Will A Baby Walker Slow Down My Baby’s Development?
Baby Development Expert, Fiona O'Farrell, gives her professional opinion.
Do baby walkers slow development?
While baby walkers are a fun activity for your baby, there are an estimated 4,000 injuries per year in the UK according to research by UK Physiotherapists.
The main reasons why baby walkers are not safe are:
- The increase in speed they provide for your baby
- The elevated height and reach which your baby obtains while in the baby walker
- The increase in fall hazard. While in a baby walker your baby has increased mobility, speed and reach potential
- Most of the injuries are as a result of babies tipping over. When your baby attempts to cross over an uneven surface, your baby has not yet developed sufficient balance reactions and the baby walker can tip over
- The increased reaching potential. Previous safety hazards which were out of reach when your baby was on the floor may be now accessible when your baby is in the baby walker e.g. electric cords
- Poisoning. When your baby is in a baby walker, they may now be able to reach household plants previously inaccessible which could lead to poisoning
Why are baby walkers not beneficial for your baby’s development?
- When in a baby walker, your baby will not be able to see what they are doing. A baby needs to be able to look at their body parts and how they are moving - it's really important for the development of body awareness.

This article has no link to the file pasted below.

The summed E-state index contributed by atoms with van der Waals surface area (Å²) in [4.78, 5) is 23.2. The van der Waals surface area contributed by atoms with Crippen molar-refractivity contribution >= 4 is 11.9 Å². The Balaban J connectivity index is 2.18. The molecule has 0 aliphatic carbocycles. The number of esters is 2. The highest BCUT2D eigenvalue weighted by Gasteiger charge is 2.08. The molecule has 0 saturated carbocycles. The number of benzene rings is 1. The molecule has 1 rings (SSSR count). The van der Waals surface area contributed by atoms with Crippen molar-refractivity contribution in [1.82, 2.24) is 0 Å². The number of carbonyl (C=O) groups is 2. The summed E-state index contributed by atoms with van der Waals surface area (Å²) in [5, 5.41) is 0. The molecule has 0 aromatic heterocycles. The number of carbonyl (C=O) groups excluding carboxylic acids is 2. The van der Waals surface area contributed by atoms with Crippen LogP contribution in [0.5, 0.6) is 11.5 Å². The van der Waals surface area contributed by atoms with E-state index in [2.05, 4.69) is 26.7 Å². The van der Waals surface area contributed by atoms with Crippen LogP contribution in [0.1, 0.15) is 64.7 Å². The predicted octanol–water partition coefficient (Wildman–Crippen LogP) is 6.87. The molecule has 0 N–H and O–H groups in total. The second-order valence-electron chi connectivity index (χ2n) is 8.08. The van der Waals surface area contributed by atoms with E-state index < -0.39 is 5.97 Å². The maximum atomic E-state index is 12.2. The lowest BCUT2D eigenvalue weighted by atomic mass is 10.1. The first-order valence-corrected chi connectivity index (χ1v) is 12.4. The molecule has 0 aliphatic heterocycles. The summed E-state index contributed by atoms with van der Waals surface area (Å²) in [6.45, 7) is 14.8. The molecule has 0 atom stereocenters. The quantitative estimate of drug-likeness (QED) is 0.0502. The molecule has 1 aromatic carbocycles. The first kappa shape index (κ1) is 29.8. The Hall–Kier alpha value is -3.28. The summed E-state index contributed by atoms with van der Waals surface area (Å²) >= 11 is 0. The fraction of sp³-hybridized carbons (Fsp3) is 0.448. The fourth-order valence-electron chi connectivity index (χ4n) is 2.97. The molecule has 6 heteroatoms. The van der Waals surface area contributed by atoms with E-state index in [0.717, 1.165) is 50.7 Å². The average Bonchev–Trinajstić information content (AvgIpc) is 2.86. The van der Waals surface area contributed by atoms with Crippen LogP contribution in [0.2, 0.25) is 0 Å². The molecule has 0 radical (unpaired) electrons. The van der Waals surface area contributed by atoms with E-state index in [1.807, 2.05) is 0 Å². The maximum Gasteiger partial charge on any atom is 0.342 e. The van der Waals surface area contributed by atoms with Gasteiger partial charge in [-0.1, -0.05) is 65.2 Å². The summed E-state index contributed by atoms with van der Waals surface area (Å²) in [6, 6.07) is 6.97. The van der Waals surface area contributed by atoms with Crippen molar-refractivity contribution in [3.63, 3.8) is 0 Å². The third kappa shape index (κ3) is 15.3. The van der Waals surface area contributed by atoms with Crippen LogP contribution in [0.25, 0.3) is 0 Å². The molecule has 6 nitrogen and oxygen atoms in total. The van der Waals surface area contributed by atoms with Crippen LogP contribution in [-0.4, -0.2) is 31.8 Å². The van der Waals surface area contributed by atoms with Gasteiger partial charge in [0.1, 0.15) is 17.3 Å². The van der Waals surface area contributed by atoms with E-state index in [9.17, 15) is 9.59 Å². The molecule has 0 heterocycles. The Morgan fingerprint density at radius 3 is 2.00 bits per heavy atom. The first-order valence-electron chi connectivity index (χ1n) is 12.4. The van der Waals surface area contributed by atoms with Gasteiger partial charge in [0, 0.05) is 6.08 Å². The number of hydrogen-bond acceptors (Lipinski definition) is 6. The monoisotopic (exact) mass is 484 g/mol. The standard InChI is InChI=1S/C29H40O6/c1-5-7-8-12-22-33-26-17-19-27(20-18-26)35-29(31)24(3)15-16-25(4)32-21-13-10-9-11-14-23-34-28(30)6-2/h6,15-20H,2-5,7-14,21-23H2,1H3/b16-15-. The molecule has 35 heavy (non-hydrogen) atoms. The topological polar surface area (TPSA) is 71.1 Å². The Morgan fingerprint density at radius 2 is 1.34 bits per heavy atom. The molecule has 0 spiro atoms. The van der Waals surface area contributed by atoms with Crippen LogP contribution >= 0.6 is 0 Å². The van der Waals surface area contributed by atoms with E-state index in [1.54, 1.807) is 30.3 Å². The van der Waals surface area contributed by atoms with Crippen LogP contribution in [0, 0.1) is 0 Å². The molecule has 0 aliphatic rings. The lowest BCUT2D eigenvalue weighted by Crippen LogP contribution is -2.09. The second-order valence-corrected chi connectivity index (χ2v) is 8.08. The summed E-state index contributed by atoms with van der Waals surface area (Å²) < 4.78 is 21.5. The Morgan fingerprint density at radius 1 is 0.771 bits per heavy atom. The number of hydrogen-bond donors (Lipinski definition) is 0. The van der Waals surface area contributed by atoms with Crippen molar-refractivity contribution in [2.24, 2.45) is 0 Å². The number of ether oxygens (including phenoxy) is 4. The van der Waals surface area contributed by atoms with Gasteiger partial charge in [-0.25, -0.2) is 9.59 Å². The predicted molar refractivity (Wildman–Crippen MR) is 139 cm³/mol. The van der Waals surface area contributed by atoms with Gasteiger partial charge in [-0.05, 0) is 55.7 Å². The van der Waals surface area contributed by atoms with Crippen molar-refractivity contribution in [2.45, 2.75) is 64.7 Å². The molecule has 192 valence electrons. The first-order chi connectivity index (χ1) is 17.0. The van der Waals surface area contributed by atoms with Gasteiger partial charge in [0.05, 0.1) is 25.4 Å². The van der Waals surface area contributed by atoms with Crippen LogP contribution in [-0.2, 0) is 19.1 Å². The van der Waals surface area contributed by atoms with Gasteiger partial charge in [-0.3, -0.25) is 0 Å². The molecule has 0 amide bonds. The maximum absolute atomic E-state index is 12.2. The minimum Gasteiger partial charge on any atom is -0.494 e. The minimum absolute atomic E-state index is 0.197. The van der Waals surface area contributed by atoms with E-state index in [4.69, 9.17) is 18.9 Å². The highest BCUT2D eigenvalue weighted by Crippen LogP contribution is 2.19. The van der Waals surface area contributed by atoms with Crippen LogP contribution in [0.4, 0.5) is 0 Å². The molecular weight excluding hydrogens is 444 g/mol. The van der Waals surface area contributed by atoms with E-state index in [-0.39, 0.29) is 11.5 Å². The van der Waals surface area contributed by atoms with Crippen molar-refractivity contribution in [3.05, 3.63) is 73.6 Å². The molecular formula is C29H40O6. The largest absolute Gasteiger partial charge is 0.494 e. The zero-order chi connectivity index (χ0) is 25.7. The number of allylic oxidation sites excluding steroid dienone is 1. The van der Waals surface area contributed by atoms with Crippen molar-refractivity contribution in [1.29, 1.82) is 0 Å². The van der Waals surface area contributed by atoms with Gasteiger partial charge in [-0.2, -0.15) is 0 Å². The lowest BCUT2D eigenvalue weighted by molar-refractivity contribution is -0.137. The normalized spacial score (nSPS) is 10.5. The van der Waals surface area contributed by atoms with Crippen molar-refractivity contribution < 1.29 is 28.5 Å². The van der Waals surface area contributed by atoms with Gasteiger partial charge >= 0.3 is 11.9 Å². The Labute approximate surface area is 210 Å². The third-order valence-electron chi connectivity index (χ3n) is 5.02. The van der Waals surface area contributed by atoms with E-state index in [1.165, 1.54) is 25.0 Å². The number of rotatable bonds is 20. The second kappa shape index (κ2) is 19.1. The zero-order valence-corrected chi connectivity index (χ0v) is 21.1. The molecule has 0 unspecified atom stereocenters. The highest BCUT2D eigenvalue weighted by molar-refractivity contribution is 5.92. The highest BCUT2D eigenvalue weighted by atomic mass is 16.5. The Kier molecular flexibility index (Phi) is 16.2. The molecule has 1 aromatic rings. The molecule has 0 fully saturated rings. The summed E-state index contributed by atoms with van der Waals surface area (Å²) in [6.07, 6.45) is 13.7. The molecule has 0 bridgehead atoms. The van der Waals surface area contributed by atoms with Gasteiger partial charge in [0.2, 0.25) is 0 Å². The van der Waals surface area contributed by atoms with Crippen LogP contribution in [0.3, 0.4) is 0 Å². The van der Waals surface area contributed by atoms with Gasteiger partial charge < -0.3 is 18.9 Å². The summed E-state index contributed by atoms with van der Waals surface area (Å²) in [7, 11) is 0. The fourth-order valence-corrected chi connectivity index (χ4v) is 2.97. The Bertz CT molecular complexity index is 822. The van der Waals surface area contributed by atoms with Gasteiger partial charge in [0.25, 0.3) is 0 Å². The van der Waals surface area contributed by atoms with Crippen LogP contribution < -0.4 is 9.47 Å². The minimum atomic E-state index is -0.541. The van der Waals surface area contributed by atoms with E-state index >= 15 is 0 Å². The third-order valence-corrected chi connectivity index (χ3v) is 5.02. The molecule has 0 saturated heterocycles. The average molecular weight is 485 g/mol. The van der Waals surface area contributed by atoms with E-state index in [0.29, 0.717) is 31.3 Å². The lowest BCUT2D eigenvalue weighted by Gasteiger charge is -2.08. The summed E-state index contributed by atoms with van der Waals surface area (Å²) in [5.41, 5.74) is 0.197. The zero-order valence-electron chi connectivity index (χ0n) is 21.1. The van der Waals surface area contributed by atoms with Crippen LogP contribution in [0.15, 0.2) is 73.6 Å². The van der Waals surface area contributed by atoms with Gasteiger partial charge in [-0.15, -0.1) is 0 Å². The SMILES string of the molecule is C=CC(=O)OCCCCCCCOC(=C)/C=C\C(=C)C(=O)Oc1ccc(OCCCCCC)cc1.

- Body awareness is an important skill for your baby to develop to help with the development of skills required for enabling purposeful exploration of their environment
- Baby walkers may encourage the use of inappropriate movement patterns of the legs and delay the development of balance reactions
- Due to the position of your baby whilst in the baby walker, your baby is encouraged to ‘Slump over’. This is not good for your baby’s developing posture
What to use instead of baby walkers?
The best place for your baby to learn and develop is on the floor with toys placed within their reach whilst supervised. Whilst on the floor, your baby will be encouraged to participate in active, free movements. These active movements are important for helping to build up the necessary muscle tone and strength to aid normal development. Your baby should spend time on the floor, rolling, crawling, pulling up to stand at furniture e.g., the sofa, reaching out for and playing with toys. All this will help optimise normal development. Remember, if your baby walks early, it does not necessarily mean they are 'more intelligent' than their baby friends. It is important that your baby spends time rolling and crawling before walking. This will ensure development of all the skills needed for later developmental skills. Anywhere up to sixteen months is within normal limits for walking. If you have concerns about your baby’s walking, please speak to your GP or public health nurse. For more expert advice, visit FionaOFarrell.ie